Indifference

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Indifference

Postby lnb » Thu Mar 04, 2004 11:39 am

the other day i heard a bal musette type waltz played called indifference and was informed django played this tune......did he and where can i hear him do it.
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Postby nwilkins » Thu Mar 04, 2004 2:07 pm

I don't believe that Django ever played this, although it is a great and popular tune. Incidentally, you can find a pretty comprehensive list of Django's recordings of different tunes on Francois Rousseau's website:

http://www.djangomontreal.com/doc/SongIndex.htm

and a recording session list here:

http://www.djangomontreal.com/doc/Disco28.htm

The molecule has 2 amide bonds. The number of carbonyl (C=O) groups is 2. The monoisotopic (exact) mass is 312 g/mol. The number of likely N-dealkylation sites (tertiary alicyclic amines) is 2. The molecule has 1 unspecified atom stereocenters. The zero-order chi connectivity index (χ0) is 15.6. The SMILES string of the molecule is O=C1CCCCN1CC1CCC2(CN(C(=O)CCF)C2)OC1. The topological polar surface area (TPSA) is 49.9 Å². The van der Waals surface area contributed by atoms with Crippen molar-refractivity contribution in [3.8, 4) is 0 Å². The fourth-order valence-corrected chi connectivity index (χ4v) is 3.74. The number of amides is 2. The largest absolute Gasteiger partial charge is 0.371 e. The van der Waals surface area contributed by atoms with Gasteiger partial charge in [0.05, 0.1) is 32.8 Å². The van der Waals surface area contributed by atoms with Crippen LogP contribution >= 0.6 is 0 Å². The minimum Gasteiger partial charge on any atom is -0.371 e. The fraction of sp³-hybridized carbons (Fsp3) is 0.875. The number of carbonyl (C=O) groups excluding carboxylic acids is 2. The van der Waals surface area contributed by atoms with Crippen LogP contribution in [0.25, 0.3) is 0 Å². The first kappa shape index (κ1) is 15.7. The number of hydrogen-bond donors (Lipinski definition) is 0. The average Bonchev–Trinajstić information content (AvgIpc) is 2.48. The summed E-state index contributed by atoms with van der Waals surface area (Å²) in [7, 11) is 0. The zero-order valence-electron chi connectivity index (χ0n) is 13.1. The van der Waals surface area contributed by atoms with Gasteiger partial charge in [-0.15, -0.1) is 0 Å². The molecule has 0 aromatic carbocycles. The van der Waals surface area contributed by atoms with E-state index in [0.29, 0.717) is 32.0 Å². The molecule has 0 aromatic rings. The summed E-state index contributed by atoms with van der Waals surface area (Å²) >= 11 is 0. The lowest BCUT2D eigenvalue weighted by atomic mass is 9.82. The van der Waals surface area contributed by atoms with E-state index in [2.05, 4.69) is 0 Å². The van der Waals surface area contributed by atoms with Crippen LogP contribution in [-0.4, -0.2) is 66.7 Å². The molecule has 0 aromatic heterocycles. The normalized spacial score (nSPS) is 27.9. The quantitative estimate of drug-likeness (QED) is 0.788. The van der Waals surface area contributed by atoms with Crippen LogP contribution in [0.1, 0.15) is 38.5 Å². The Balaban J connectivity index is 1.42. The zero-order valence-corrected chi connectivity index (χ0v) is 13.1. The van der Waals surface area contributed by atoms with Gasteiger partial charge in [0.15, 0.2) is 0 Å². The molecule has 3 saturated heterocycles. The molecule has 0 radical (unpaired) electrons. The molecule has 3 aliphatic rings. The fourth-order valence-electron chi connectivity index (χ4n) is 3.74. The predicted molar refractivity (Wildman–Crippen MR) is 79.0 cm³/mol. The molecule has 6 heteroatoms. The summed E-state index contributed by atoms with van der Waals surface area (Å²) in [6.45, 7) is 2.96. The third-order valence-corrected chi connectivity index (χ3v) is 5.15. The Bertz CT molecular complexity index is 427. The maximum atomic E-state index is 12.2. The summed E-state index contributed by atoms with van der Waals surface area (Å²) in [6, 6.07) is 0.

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Postby Teddy Dupont » Thu Mar 04, 2004 5:55 pm

Django had no real interest in musette or waltzes. He played them before his accident in order to earn money and get experience in the only places that were available to him - Bal Musette dives.

There still seems to be a misapprehension that because musette waltzes are now an integral part of gypsy jazz, Django must have played them. He was a jazz guitarist and he played jazz fashioned in his own unique style. I think he would have been deeply affronted if anyone had suggested anything to the contrary.
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Postby nwilkins » Thu Mar 04, 2004 6:01 pm

I think the notion that Django was connected with waltzes comes more from his supposed authorship of Montagne Ste Genevieve and Chez Jaquet, than from his early recordings (of which many people are unaware).

Teddy, how would you classify Baro Ferret's so called Bebop waltzes? Progressive jazz, or just weird?